Escherichia coli contamination and health aspects of soil and tomatoes (Solanum lycopersicum L.) subsurface drip irrigated with on-site treated domestic wastewater

Anita Forslund, J. H. J. Ensink, B. Markussen, A. Battilani, G. Psarras, S. Gola, L. Sandei, T. Fletcher, A. Dalsgaard

Research output: Contribution to journalJournal articleResearchpeer-review


Faecal contamination of soil and tomatoes irrigated by sprinkler as well as surface and subsurface drip irrigation with treated domestic wastewater were compared in 2007 and 2008 at experimental sites in Crete and Italy. Wastewater was treated by Membrane Bio Reactor (MBR) technology, gravel filtration or UV-treatment before used for irrigation. Irrigation water, soil and tomato samples were collected during two cropping seasons and enumerated for the faecal indicator bacterium Escherichia coli and helminth eggs. The study found elevated levels of E. coli in irrigation water (mean: Italy 1753 cell forming unit (cfu) per 100 ml and Crete 488 cfu per 100 ml) and low concentrations of E. coli in soil (mean: Italy 95 cfu g(-1) and Crete 33 cfu g(-1)). Only two out of 84 tomato samples in Crete contained E. coli (mean: 2700 cfu g(-1)) while tomatoes from Italy were free of E. coli. No helminth eggs were found in the irrigation water or on the tomatoes from Crete. Two tomato samples out of 36 from Italy were contaminated by helminth eggs (mean: 0.18 eggs g(-1)) and had been irrigated with treated wastewater and tap water, respectively. Pulsed Field Gel Electrophoresis DNA fingerprints of E. coli collected during 2008 showed no identical pattern between water and soil isolates which indicates contribution from other environmental sources with E. coli, e.g. wildlife. A quantitative microbial risk assessment (QMRA) model with Monte Carlo simulations adopted by the World Health Organization (WHO) found the use of tap water and treated wastewater to be associated with risks that exceed permissible limits as proposed by the WHO (1.0 x 10(-3) disease risk per person per year) for the accidental ingestion of irrigated soil by farmers (Crete: 0.67 pppy and Italy: 1.0 pppy). The QMRA found that the consumption of tomatoes in Italy was deemed to be safe while permissible limits were exceeded in Crete (1.0 pppy). Overall the quality of tomatoes was safe for human consumption since the disease risk found on Crete was based on only two contaminated tomato samples. It is a fundamental limitation of the WHO QMRA model that it is not based on actual pathogen numbers, but rather on numbers of E. coli converted to estimated pathogen numbers, since it is widely accepted that there is poor correlation between E. coli and viral and parasite pathogens. Our findings also stress the importance of the external environment, typically wildlife, as sources of faecal contamination. (c) 2012 Elsevier Ltd. All rights reserved.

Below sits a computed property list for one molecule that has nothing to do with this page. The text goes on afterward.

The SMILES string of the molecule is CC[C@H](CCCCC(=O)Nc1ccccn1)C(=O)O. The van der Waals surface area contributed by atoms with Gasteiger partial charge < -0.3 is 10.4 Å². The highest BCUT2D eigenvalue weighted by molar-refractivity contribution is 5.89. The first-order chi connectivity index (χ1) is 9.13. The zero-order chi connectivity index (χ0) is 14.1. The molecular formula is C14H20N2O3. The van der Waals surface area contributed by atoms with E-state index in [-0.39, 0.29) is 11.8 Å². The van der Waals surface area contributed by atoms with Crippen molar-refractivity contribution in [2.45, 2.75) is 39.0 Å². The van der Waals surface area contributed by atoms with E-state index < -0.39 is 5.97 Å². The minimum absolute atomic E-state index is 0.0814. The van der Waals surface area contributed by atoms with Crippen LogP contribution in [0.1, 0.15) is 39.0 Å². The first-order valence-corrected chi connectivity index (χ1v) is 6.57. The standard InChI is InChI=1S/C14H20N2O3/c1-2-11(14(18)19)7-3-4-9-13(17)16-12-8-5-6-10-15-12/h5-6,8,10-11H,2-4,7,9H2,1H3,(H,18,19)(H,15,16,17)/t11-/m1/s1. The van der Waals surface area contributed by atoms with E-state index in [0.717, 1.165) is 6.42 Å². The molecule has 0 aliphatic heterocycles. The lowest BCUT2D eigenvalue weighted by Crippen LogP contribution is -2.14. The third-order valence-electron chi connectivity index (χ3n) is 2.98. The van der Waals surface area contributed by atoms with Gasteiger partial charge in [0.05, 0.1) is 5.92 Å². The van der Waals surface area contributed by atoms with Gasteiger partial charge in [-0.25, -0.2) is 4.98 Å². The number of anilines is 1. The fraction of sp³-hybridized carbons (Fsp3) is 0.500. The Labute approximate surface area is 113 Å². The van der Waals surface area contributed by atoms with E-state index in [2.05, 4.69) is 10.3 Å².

Original languageEnglish
JournalWater Research
Issue number18
Pages (from-to)5917-5934
Number of pages18
Publication statusPublished - 2012
Externally publishedYes


  • Escherichia coli
  • Tomato
  • Treated wastewater
  • Food safety
  • Subsurface drip irrigation
  • Risk assessment
  • PFGE typing
  • Water Science and Technology
  • Waste Management and Disposal
  • Pollution
  • Ecological Modeling
  • Cropping seasons
  • Disease risks
  • DNA fingerprints
  • Domestic wastewater
  • E. coli
  • Elevated level
  • External environments
  • Faecal contamination
  • Faecal indicators
  • Fundamental limitations
  • Helminth eggs
  • Human consumption
  • Irrigated soils
  • Irrigation waters
  • Low concentrations
  • Membrane bioreactor
  • Monte Carlo Simulation
  • Parasite
  • Pulsed field gel electrophoresis
  • Quantitative microbial risk assessment
  • Solanum lycopersicum
  • Subsurface drip
  • Tap water
  • World Health Organization
  • Accidents
  • Animals
  • Contamination
  • Electrophoresis
  • Fruits
  • Health risks
  • Microfiltration
  • Monte Carlo methods
  • Pathogens
  • Soil moisture
  • Sprinkler systems (irrigation)
  • Subirrigation
  • Wastewater treatment
  • Water pollution
  • Water supply
  • Soil pollution
  • bacterial DNA
  • agricultural worker
  • bioindicator
  • bioreactor
  • drip irrigation
  • electrokinesis
  • environmental risk
  • fecal coliform
  • food safety
  • fruit
  • health risk
  • pathogen
  • risk assessment
  • sewage treatment
  • soil pollution
  • article
  • bacterium contamination
  • concentration (parameters)
  • controlled study
  • DNA fingerprinting
  • irrigation (agriculture)
  • membrane reactor
  • nonhuman
  • priority journal
  • pulsed field gel electrophoresis
  • soil
  • soil quality
  • tomato
  • waste water
  • waste water management
  • water quality
  • Agricultural Irrigation
  • Environmental Monitoring
  • Food Contamination
  • Greece
  • Lycopersicon esculentum
  • Risk Assessment
  • Soil
  • Soil Microbiology
  • Waste Disposal, Fluid
  • Waste Water
  • Water Microbiology
  • Aegean Islands
  • Crete
  • Italy
  • Bacteria (microorganisms)
  • Vermes
  • Mathematical biology and statistical methods
  • Biochemistry studies - Nucleic acids, purines and pyrimidines
  • Biophysics - Biocybernetics
  • Physiology and biochemistry of bacteria
  • Public health - Sewage disposal and sanitary measures
  • Public health - Air, water and soil pollution
  • Phytopathology - Nonparasitic diseases
  • Invertebrata: comparative, experimental morphology, physiology and pathology - General
  • Bacteria, Eubacteria, Microorganisms
  • Animals, Helminths, Invertebrates
  • Animals, Chordates, Humans, Mammals, Primates, Vertebrates
  • Angiosperms, Dicots, Plants, Spermatophytes, Vascular Plants
  • soil contamination
  • irrigation water
  • fecal contamination
  • on-site treated domestic wastewater


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